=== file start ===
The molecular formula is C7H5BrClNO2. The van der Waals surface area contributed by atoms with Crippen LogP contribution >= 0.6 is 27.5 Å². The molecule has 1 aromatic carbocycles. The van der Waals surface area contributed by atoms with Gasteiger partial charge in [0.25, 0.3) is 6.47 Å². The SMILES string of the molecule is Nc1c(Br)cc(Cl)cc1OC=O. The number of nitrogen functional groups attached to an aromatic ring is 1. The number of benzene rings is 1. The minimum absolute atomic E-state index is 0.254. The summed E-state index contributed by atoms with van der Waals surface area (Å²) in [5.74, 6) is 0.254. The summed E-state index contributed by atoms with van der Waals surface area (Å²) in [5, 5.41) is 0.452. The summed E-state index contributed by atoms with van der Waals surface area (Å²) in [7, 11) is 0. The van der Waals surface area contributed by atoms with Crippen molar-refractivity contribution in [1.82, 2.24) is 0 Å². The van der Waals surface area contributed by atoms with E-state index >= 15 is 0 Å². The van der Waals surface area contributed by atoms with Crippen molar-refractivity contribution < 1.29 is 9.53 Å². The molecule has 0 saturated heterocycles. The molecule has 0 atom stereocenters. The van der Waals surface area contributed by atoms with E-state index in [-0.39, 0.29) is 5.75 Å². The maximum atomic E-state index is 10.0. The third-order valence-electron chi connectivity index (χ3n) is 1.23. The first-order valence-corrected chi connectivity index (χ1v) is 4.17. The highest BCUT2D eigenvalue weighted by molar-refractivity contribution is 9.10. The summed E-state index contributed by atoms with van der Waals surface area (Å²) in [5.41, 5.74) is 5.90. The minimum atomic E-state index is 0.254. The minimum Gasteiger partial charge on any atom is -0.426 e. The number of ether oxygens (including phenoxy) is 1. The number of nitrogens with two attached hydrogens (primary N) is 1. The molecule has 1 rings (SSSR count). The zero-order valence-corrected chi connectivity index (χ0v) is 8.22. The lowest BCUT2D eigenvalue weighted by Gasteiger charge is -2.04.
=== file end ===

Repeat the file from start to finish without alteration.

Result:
The molecular formula is C7H5BrClNO2. The van der Waals surface area contributed by atoms with Crippen LogP contribution >= 0.6 is 27.5 Å². The molecule has 1 aromatic carbocycles. The van der Waals surface area contributed by atoms with Gasteiger partial charge in [0.25, 0.3) is 6.47 Å². The SMILES string of the molecule is Nc1c(Br)cc(Cl)cc1OC=O. The number of nitrogen functional groups attached to an aromatic ring is 1. The number of benzene rings is 1. The minimum absolute atomic E-state index is 0.254. The summed E-state index contributed by atoms with van der Waals surface area (Å²) in [5.74, 6) is 0.254. The summed E-state index contributed by atoms with van der Waals surface area (Å²) in [5, 5.41) is 0.452. The summed E-state index contributed by atoms with van der Waals surface area (Å²) in [7, 11) is 0. The van der Waals surface area contributed by atoms with Crippen molar-refractivity contribution in [1.82, 2.24) is 0 Å². The van der Waals surface area contributed by atoms with E-state index >= 15 is 0 Å². The van der Waals surface area contributed by atoms with Crippen molar-refractivity contribution < 1.29 is 9.53 Å². The molecule has 0 saturated heterocycles. The molecule has 0 atom stereocenters. The van der Waals surface area contributed by atoms with E-state index in [-0.39, 0.29) is 5.75 Å². The maximum atomic E-state index is 10.0. The third-order valence-electron chi connectivity index (χ3n) is 1.23. The first-order valence-corrected chi connectivity index (χ1v) is 4.17. The highest BCUT2D eigenvalue weighted by molar-refractivity contribution is 9.10. The summed E-state index contributed by atoms with van der Waals surface area (Å²) in [5.41, 5.74) is 5.90. The minimum atomic E-state index is 0.254. The minimum Gasteiger partial charge on any atom is -0.426 e. The number of ether oxygens (including phenoxy) is 1. The number of nitrogens with two attached hydrogens (primary N) is 1. The molecule has 1 rings (SSSR count). The zero-order valence-corrected chi connectivity index (χ0v) is 8.22. The lowest BCUT2D eigenvalue weighted by Gasteiger charge is -2.04.